It’s not a surprise to a small business owner who is spending a great deal of time himself or herself marketing, but you need to learn a sales methodology and then pay that information forward to your entire staff (whether it’s one employee or dozens of staffers). One book that I recommended during the Roundtable was a book by Michael Port, Book Yourself Solid (which recently was also published as a fantastic illustrated guide; there’s also a Book Yourself Solid Creative Live course taught by Michael Port himself available), that teaches you as a business owner how to build a sales method that works for you. From there, you need to empower your culture to pursue sales. Sales should not be seen as a “dirty word” or less-than-savory business practice but should be embraced as what drives the mission of your business or organization. I think all the roundtable participants were in agreement that it was really important to build that culture from the ground up–from the moment you plan to hire someone, the questions you ask during the hiring process, onboarding that employee, and ongoing professional development of your team.
Friends & Family Word-of-Mouth Referral Marketing
Next we discussed the tried-and-true strategy of referral marketing, especially when it comes to friends and family. One of the most effective word-of-mouth marketing means described by roundtable attendees was helping friends and family actually understand what you do and who your ideal clients are. Most just simply don’t know or are not geographically situated near you (in the case of family, typically) to know exactly what it is you provide and who might be able to help you by referring or buying your products or services.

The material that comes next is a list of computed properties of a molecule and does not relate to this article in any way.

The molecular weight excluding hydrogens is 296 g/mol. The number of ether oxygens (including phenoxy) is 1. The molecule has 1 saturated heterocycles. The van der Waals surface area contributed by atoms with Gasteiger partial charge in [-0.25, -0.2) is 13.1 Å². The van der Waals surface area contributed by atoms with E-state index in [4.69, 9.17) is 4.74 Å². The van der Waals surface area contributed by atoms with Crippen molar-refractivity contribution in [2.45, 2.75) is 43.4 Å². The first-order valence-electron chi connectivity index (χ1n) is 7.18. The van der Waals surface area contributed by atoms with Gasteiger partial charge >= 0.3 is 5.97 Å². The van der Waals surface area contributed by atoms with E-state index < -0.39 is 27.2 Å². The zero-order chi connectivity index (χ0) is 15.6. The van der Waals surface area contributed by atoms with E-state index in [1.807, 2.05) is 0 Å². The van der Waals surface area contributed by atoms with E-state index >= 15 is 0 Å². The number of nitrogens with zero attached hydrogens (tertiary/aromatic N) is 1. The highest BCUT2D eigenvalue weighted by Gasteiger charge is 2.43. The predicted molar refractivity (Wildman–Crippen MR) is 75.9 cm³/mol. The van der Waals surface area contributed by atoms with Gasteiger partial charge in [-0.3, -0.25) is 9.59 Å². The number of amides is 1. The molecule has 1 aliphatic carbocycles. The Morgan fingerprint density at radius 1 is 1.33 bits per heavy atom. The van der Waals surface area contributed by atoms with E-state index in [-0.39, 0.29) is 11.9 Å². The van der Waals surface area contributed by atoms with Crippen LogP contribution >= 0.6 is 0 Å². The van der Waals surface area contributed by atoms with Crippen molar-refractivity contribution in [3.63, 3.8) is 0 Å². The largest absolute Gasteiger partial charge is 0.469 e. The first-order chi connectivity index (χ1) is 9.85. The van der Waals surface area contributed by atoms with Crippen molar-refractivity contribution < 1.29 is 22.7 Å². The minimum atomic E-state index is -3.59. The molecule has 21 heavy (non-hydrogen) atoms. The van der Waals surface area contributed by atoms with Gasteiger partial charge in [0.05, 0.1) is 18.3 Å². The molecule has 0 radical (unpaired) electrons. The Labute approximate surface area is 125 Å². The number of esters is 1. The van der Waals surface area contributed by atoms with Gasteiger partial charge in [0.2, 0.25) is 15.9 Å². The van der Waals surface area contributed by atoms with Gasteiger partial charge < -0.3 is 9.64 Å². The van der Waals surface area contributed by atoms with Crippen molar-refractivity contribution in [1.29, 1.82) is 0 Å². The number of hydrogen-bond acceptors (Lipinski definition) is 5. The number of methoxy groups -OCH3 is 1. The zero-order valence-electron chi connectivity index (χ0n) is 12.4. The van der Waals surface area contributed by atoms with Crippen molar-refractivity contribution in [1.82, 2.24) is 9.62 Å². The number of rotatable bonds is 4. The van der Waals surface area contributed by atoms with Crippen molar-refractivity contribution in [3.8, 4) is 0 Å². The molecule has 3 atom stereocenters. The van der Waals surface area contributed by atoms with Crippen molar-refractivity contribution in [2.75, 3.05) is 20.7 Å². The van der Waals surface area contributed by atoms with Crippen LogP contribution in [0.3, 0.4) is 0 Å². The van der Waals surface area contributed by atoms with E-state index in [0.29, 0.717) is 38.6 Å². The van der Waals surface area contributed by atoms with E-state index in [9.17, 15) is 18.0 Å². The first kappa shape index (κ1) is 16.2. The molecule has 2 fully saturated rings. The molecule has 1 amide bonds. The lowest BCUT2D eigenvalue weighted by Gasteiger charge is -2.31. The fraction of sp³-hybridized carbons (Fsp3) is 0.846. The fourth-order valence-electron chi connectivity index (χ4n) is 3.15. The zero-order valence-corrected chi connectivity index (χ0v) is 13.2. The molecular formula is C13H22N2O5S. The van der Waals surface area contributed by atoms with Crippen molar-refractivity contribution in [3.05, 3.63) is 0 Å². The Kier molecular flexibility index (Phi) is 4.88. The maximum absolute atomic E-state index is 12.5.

Something else to keep in mind is that you need to keep your existing customers primed to refer you business because they are the largest referrers of new business. It costs you virtually nothing to send thank-you notes, small gifts perhaps around holidays to show gratitude, or to use e-mail marketing software like Constant Contact, Mailchimp or iContact. This puts you at the top of your customers’ minds when they have a repeat need, but, more importantly, when they know their friends, family, or business colleagues need your products or services, your customers will suggest they to reach out to you. Remember to thank those referring, existing customers warmly for their efforts!